CEBU CITY—She had no idea who Blessed Pedro Calungsod was until she benefited from a healing miracle attributed to the intercession of the young Visayan martyr.
The miracle, recorded in March 2003, had since led the woman to start a devotion to the 17th century catechist from Cebu, said Msgr. Ildebrando Leyson, a lead advocate for Calungsod’s sainthood.
Officials of the Archdiocese of Cebu have chosen not to disclose the woman’s name for now out of respect for her privacy.
But her identity will be made public when she accompanies the Philippine delegation to the Vatican for Calungsod’s canonization, now a certainty thanks to a papal decree issued last week.
Leyson described her as a businesswoman in her 50s, not a Cebuana but someone who hails from Eastern Visayas.
The woman knew nothing of Calungsod prior to her astounding recovery within hours after falling into a coma at around 2 p.m. on March 26, 2003, due to insufficient oxygen in the brain, Leyson told the Inquirer on Friday. The coma rated “3” on the Glasgow Coma Scale, meaning she had no verbal or motor response, and could not even open her eyes.
It was actually one of the doctors who prayed to Calungsod for help after the patient suffered complications a day after undergoing heart surgery in a Cebu City hospital, the monsignor recalled.
“Those who were looking at her brain data knew from experience that the woman would die the next day,” Leyson said.
It was at this point of near resignation that the doctor uttered a prayer to Calungsod.
At around 6 p.m., the woman woke up.
According to the doctors, if any recovery was still possible from such a comatose state, it would take weeks and the patient would be reduced to “a vegetable, paralyzed and unable to speak,” Leyson said.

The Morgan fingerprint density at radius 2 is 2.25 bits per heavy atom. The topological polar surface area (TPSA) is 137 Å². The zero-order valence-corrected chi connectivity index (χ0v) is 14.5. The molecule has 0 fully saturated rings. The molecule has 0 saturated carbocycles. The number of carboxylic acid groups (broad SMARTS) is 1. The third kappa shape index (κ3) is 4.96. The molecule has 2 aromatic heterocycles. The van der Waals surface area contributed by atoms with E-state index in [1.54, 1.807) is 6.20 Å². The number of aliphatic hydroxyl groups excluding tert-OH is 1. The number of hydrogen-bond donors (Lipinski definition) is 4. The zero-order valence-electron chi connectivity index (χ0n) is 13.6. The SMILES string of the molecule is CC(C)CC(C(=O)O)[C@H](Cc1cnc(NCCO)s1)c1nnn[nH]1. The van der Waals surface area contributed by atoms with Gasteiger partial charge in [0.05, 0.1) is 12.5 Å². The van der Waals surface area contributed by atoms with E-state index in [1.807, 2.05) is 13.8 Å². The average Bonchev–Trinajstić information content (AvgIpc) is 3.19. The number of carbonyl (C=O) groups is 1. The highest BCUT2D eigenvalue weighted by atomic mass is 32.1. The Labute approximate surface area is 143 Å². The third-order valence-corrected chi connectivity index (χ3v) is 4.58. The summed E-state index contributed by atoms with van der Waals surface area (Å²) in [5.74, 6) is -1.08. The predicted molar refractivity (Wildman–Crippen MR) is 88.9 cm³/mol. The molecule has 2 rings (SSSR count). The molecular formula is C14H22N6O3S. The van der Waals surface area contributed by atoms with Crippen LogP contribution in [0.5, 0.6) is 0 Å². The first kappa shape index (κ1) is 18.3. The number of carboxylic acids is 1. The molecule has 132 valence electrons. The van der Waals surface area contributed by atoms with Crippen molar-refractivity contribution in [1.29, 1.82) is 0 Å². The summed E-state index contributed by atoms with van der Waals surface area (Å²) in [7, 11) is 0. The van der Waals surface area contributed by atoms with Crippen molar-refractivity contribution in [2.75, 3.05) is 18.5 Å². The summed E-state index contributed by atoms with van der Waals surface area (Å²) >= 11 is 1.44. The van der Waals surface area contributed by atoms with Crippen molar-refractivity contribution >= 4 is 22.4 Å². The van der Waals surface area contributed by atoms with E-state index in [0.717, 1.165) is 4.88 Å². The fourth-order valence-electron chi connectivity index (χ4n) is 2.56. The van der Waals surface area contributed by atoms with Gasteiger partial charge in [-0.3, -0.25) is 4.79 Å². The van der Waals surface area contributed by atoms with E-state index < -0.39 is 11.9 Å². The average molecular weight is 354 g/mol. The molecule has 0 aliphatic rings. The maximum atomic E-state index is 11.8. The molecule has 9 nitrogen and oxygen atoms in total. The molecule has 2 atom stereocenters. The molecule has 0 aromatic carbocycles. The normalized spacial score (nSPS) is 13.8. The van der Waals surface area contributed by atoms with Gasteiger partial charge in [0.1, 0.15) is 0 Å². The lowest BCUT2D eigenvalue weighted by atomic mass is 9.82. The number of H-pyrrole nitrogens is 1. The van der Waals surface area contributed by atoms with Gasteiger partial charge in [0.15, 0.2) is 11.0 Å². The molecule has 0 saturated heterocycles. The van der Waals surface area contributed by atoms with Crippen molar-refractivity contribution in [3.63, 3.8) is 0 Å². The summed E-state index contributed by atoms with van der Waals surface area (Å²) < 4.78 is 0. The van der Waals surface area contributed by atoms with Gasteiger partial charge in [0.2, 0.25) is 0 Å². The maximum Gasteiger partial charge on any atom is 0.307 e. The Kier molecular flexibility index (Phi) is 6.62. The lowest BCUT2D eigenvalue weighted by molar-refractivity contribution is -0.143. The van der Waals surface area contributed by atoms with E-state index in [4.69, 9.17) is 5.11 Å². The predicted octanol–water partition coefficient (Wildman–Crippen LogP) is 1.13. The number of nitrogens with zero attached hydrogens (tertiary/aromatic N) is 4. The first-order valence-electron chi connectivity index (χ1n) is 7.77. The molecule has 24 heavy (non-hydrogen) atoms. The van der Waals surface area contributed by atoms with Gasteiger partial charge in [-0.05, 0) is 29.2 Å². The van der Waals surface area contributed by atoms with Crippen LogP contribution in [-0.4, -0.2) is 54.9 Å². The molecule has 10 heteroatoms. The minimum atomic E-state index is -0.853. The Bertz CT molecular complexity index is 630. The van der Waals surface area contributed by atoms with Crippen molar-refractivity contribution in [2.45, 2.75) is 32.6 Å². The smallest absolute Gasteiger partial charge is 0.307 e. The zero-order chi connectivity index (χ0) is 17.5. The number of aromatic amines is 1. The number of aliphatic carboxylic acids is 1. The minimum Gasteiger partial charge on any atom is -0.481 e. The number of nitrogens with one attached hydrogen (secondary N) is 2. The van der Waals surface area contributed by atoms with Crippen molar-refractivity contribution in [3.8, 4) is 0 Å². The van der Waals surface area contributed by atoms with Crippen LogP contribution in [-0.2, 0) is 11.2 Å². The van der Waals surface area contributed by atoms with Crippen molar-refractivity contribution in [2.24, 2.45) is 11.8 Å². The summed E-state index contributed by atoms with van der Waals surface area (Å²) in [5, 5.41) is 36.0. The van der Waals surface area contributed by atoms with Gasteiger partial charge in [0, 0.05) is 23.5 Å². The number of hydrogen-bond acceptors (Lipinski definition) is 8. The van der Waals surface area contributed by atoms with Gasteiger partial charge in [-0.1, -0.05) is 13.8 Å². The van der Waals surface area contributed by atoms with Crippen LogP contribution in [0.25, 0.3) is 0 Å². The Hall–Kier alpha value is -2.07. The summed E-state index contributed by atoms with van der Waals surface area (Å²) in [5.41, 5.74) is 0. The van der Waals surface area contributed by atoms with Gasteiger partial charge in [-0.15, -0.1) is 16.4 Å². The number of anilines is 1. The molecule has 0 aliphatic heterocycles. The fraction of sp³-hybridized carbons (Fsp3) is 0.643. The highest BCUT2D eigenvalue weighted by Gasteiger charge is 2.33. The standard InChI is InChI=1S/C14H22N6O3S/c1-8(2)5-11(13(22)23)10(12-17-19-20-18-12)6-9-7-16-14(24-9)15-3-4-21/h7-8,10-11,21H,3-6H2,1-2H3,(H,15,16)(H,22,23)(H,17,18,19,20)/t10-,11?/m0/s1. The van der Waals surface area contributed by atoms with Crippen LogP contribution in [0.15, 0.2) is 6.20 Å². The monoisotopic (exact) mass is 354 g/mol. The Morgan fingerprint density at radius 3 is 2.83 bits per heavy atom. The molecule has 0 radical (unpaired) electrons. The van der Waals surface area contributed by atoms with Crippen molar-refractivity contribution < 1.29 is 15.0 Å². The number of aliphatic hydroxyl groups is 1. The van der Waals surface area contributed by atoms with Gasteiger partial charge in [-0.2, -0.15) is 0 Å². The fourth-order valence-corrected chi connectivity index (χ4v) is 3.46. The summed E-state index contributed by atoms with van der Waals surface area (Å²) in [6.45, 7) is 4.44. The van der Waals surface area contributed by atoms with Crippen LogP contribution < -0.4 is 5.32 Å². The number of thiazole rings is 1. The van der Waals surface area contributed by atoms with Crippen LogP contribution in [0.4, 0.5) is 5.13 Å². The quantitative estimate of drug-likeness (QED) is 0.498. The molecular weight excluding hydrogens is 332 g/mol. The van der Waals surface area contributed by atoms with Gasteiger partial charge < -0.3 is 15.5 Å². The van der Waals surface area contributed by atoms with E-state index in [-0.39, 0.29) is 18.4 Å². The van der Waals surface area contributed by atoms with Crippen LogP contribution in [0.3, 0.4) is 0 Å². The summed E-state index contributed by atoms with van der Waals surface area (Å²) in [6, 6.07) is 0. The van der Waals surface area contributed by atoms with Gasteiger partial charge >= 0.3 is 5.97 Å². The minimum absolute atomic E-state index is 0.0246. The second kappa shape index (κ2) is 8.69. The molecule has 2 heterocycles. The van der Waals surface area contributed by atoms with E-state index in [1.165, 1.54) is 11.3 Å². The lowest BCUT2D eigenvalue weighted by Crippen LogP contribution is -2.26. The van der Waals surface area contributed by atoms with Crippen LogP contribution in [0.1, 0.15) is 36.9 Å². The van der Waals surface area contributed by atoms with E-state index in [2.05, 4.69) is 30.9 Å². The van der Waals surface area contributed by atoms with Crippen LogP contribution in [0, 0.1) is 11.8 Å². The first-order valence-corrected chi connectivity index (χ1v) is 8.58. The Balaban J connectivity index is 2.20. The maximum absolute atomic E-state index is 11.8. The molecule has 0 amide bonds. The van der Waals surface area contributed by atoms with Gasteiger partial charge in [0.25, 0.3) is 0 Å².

And yet the woman recovered in just four hours and showed no signs of physical impairment whatsoever.
As word spread around the hospital, more doctors and other members of the medical staff rushed to the patient’s room.
‘Who is that?’
One of them wondered whether there had been a misreading of the patient’s brain data, but a check later showed that all measurements were accurate.
“That is the miracle,” Leyson said.
According to Leyson, when the doctor told the patient that she should thank Calungsod for her new lease on life, the woman asked with a puzzled look: “Who is that?”
The grateful woman has since devoted a part of her day saying novena prayers to Calungsod, who was beatified by then Pope John Paul II in 2000, three years before the miracle.
On Monday last week, Pope Benedict XVI issued a decree acknowledging the woman’s healing as a miracle obtained through Calungsod’s intercession.
During the long process of verification, it had to be established that only Calungsod was called out by the woman’s doctor and not any other saint or figure honored by Catholics, Leyson explained.
The monsignor said the Pope would meet with the cardinals in February next year to seek approval on the move to declare Calungsod a saint. Only after this stage can a date for the canonization rites be set, he added.
Lay catechist Calungsod was born in what was then the Diocese of Cebu which covered the Philippine islands of Panay and Mindanao as well as the Pacific island of Guam.
A lay catechist, Calungsod died in Guam while trying to defend his fellow mission worker, Jesuit priest and now Blessed Diego Luis de San Vitores, when the natives attacked them on April 2, 1672. Calungsod was 17 years old.
Calungsod was struck by a spear and his skull was split with a machete blow. Their bodies were then tied together and thrown into the sea.
On March 5, 2000, Pope John Paul II beatified Calungsod along with 43 other martyrs in ceremonies held at St. Peter’s Square in Rome. The Vatican officially set April 2 as Calungsod’s feast day.
In his homily during the beatification, John Paul called on the youth to emulate Calungsod: “From his childhood, Pedro Calungsod declared himself unwaveringly for Christ and responded generously to his call.”
“Young people today can draw encouragement and strength from the example of Pedro, whose love of Jesus inspired him to devote his teenage years to teaching the faith as a lay catechist,” John Paul said.
In October this year, Cebu Archbishop Jose Palma said members of the Vatican’s Congregation for the Cause of Saints and all the cardinals had voted unanimously in favor of canonizing Calungsod, who would be the second Filipino saint.
The first Filipino saint, Lorenzo Ruiz, a parish scribe and former altar boy born in Binondo, Manila, was martyred in Japan in 1637. Ruiz was elevated to sainthood in 1987. With a report from Inquirer Research